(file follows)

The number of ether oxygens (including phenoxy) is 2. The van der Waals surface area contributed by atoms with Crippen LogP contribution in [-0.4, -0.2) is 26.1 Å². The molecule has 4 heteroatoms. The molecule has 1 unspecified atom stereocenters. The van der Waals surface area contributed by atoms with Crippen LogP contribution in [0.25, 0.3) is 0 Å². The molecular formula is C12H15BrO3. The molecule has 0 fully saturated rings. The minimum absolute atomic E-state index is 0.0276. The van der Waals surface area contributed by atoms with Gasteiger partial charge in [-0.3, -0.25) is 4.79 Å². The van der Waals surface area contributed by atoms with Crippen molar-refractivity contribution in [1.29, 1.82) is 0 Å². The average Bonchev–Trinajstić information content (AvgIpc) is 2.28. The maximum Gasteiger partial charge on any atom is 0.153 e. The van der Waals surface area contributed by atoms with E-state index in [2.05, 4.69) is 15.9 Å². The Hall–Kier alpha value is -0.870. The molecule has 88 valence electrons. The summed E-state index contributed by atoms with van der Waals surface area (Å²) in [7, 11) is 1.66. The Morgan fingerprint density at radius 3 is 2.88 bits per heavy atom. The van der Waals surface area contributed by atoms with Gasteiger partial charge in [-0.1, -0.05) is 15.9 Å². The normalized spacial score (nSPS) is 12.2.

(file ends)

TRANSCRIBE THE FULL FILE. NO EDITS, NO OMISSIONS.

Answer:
The number of ether oxygens (including phenoxy) is 2. The van der Waals surface area contributed by atoms with Crippen LogP contribution in [-0.4, -0.2) is 26.1 Å². The molecule has 4 heteroatoms. The molecule has 1 unspecified atom stereocenters. The van der Waals surface area contributed by atoms with Crippen LogP contribution in [0.25, 0.3) is 0 Å². The molecular formula is C12H15BrO3. The molecule has 0 fully saturated rings. The minimum absolute atomic E-state index is 0.0276. The van der Waals surface area contributed by atoms with Gasteiger partial charge in [-0.3, -0.25) is 4.79 Å². The van der Waals surface area contributed by atoms with Crippen molar-refractivity contribution in [1.29, 1.82) is 0 Å². The average Bonchev–Trinajstić information content (AvgIpc) is 2.28. The maximum Gasteiger partial charge on any atom is 0.153 e. The van der Waals surface area contributed by atoms with E-state index in [2.05, 4.69) is 15.9 Å². The Hall–Kier alpha value is -0.870. The molecule has 88 valence electrons. The summed E-state index contributed by atoms with van der Waals surface area (Å²) in [7, 11) is 1.66. The Morgan fingerprint density at radius 3 is 2.88 bits per heavy atom. The van der Waals surface area contributed by atoms with Gasteiger partial charge in [-0.1, -0.05) is 15.9 Å². The normalized spacial score (nSPS) is 12.2.